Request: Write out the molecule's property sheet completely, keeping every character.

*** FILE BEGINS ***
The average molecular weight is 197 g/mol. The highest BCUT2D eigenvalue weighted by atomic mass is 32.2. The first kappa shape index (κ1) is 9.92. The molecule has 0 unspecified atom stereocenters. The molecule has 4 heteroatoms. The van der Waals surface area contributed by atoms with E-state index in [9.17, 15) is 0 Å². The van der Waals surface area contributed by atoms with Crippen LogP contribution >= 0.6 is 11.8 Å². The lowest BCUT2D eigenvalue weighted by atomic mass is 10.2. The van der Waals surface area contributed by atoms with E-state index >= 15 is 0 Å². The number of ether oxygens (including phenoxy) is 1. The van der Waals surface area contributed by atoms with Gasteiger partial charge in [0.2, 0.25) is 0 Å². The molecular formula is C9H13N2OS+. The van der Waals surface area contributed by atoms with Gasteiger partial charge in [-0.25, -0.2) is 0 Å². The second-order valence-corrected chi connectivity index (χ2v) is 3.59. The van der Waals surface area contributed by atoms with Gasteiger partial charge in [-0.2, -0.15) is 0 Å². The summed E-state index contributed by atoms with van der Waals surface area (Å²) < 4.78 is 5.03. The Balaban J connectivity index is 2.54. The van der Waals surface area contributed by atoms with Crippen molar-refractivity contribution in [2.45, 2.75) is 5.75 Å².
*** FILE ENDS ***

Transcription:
The average molecular weight is 197 g/mol. The highest BCUT2D eigenvalue weighted by atomic mass is 32.2. The first kappa shape index (κ1) is 9.92. The molecule has 0 unspecified atom stereocenters. The molecule has 4 heteroatoms. The van der Waals surface area contributed by atoms with E-state index in [9.17, 15) is 0 Å². The van der Waals surface area contributed by atoms with Crippen LogP contribution >= 0.6 is 11.8 Å². The lowest BCUT2D eigenvalue weighted by atomic mass is 10.2. The van der Waals surface area contributed by atoms with E-state index >= 15 is 0 Å². The number of ether oxygens (including phenoxy) is 1. The van der Waals surface area contributed by atoms with Gasteiger partial charge in [0.2, 0.25) is 0 Å². The molecular formula is C9H13N2OS+. The van der Waals surface area contributed by atoms with Gasteiger partial charge in [-0.25, -0.2) is 0 Å². The second-order valence-corrected chi connectivity index (χ2v) is 3.59. The van der Waals surface area contributed by atoms with Gasteiger partial charge in [-0.2, -0.15) is 0 Å². The summed E-state index contributed by atoms with van der Waals surface area (Å²) < 4.78 is 5.03. The Balaban J connectivity index is 2.54. The van der Waals surface area contributed by atoms with Crippen molar-refractivity contribution in [2.45, 2.75) is 5.75 Å².